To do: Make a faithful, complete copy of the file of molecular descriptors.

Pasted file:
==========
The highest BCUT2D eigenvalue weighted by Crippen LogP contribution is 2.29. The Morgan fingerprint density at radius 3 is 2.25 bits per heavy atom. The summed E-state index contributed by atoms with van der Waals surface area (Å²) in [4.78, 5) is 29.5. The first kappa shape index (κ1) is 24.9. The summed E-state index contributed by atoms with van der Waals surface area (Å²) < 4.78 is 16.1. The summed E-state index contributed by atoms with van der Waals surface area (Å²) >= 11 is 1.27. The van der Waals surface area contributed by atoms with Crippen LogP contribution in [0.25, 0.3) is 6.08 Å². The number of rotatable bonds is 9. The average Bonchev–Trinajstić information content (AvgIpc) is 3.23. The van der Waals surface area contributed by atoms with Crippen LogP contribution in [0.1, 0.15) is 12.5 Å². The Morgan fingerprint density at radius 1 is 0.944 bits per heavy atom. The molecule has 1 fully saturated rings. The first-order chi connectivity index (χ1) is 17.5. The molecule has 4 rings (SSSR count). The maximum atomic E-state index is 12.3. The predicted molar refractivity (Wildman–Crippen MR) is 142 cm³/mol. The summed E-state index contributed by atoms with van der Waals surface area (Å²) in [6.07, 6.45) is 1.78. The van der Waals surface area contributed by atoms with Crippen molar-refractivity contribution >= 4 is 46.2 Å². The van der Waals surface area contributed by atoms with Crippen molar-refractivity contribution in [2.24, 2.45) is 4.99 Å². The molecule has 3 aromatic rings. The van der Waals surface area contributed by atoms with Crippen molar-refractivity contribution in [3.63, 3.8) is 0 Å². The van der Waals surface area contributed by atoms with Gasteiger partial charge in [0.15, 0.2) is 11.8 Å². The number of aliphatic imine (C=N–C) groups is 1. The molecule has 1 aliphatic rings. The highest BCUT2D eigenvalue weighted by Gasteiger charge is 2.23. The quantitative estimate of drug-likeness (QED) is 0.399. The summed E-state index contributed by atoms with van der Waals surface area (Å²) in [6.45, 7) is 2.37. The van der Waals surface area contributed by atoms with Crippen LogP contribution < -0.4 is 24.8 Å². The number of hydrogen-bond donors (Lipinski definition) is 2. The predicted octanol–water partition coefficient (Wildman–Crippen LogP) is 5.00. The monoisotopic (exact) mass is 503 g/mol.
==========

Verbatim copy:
The highest BCUT2D eigenvalue weighted by Crippen LogP contribution is 2.29. The Morgan fingerprint density at radius 3 is 2.25 bits per heavy atom. The summed E-state index contributed by atoms with van der Waals surface area (Å²) in [4.78, 5) is 29.5. The first kappa shape index (κ1) is 24.9. The summed E-state index contributed by atoms with van der Waals surface area (Å²) < 4.78 is 16.1. The summed E-state index contributed by atoms with van der Waals surface area (Å²) >= 11 is 1.27. The van der Waals surface area contributed by atoms with Crippen LogP contribution in [0.25, 0.3) is 6.08 Å². The number of rotatable bonds is 9. The average Bonchev–Trinajstić information content (AvgIpc) is 3.23. The van der Waals surface area contributed by atoms with Crippen LogP contribution in [0.1, 0.15) is 12.5 Å². The Morgan fingerprint density at radius 1 is 0.944 bits per heavy atom. The molecule has 1 fully saturated rings. The first-order chi connectivity index (χ1) is 17.5. The molecule has 4 rings (SSSR count). The maximum atomic E-state index is 12.3. The predicted molar refractivity (Wildman–Crippen MR) is 142 cm³/mol. The summed E-state index contributed by atoms with van der Waals surface area (Å²) in [6.07, 6.45) is 1.78. The van der Waals surface area contributed by atoms with Crippen molar-refractivity contribution >= 4 is 46.2 Å². The van der Waals surface area contributed by atoms with Crippen molar-refractivity contribution in [2.24, 2.45) is 4.99 Å². The molecule has 3 aromatic rings. The van der Waals surface area contributed by atoms with Crippen molar-refractivity contribution in [3.63, 3.8) is 0 Å². The van der Waals surface area contributed by atoms with Gasteiger partial charge in [0.15, 0.2) is 11.8 Å². The number of aliphatic imine (C=N–C) groups is 1. The molecule has 1 aliphatic rings. The highest BCUT2D eigenvalue weighted by Gasteiger charge is 2.23. The quantitative estimate of drug-likeness (QED) is 0.399. The summed E-state index contributed by atoms with van der Waals surface area (Å²) in [6.45, 7) is 2.37. The van der Waals surface area contributed by atoms with Crippen LogP contribution < -0.4 is 24.8 Å². The number of hydrogen-bond donors (Lipinski definition) is 2. The predicted octanol–water partition coefficient (Wildman–Crippen LogP) is 5.00. The monoisotopic (exact) mass is 503 g/mol.